No such agreements bound its competitors, which emerged in the wake of the dot-com bubble. In 2005, Trulia launched its beta design in California and went national within a year. Zillow launched in 2006. Both sites offered information and data that was once available only to Realtors, and they presented it in such a way that it was easy for visitors to navigate.
They also included unique features meant to set them apart in the marketplace.
Trulia aggregated a variety of data streams, such as information on schools and crime, to give users a picture of the neighborhood around each listing. Zillow offered its famous – or to some, infamous – “Zestimates,” the estimated sale price of a property arrived at through a proprietary algorithm. Suddenly, realtor.com wasn’t the only place for homebuyers to seek detailed property information online.
As with many other aspects of the real estate industry, the three portals endured changes in the wake of the market crash and recession. Zillow bought Trulia in 2014, and News Corp. acquired Move later that year.
For the consumer, Zillow and Trulia may seem to provide many of the services that an agent or a brokerage might offer early in the home search process. In this respect, there may not appear to be much of a difference between the three. Each pulls listings from the MLS, and each presents information in a similar fashion, free of charge. Site visitors can filter their searches within a particular community by changing parameters, such as price and the number of bedrooms. Then, they can save their search results and sign up to receive regular updates on properties that fit the bill.
Zillow and Trulia give users access to listings through 350 MLSs. Trulia continues to focus its efforts on presenting lifestyle information, such as WalkScore, commute times, crime data, the distance to businesses and even the option to search for homes within a particular school district.
Zillow focuses more on pricing than on lifestyle features with its Zestimates, based on a price-estimating algorithm that lets consumers claim their own home on the site and derive an estimated sell price. The site includes data on past trends within an area and even provides forecasts based on coupling those trends with the Zestimates to predict whether prices will rise, fall or hold steady.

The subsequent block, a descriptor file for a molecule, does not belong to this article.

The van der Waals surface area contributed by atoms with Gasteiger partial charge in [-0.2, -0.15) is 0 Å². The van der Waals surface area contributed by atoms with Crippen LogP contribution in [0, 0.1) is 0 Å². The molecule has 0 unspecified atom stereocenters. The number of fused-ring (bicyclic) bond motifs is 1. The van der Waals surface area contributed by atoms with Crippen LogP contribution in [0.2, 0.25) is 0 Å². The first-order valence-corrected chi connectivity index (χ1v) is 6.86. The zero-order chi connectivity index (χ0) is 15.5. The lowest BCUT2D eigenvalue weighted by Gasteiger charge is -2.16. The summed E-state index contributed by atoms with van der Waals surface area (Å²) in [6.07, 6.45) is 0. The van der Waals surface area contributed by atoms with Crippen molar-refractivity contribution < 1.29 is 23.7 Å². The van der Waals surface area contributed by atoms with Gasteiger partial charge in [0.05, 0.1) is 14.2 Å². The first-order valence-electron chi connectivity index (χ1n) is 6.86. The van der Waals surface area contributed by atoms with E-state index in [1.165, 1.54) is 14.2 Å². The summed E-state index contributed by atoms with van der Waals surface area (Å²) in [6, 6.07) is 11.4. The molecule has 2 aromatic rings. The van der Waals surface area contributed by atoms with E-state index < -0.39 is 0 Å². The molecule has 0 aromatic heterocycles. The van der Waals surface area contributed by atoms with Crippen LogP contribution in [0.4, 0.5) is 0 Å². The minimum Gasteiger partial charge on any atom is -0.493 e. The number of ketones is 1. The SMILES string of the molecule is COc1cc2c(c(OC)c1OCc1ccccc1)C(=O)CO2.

By contrast, realtor.com offers listings from more than 800 MLSs, a more complete picture of what an area’s real estate market actually looks like. The site features tools that search public records, providing information on every home on a particular block, including records of renovations for each particular property. Still sponsored by NAR, it does not show for-sale-by-owner properties.
“Realtor.com has done a great turnaround in the last couple of months,” says Lyn Sims of RE/MAX Suburban. “Its site looks pretty interesting. Zillow is looking a little old and crusty. Realtor.com looks cleaner and edgier, and it seems like it provides more useful information.”
“In the last month or so, realtor.com has brought on some people and made some changes that I think are really moving the site forward in terms of the quality of content,” Geller says. “They’re adding features, which Zillow is also doing. They were, for a period of time, falling behind in what they were offering. Now, they are continuing to build the site and add to the site to make it competitive with Zillow. I wouldn’t have said that a year ago.”
The Lead’s the Thing
Many agents now see the syndication sites as a source for leads, even if they are not actively participating by paying for ZIP code listings. Zillow, for instance, reported having 123.7 million unique visitors per month for the three-month period ending Dec. 31, 2015. The high traffic numbers for the online portals brings more eyes to listings, as users take advantage of search categories to find homes in particular neighborhoods and within set price parameters.
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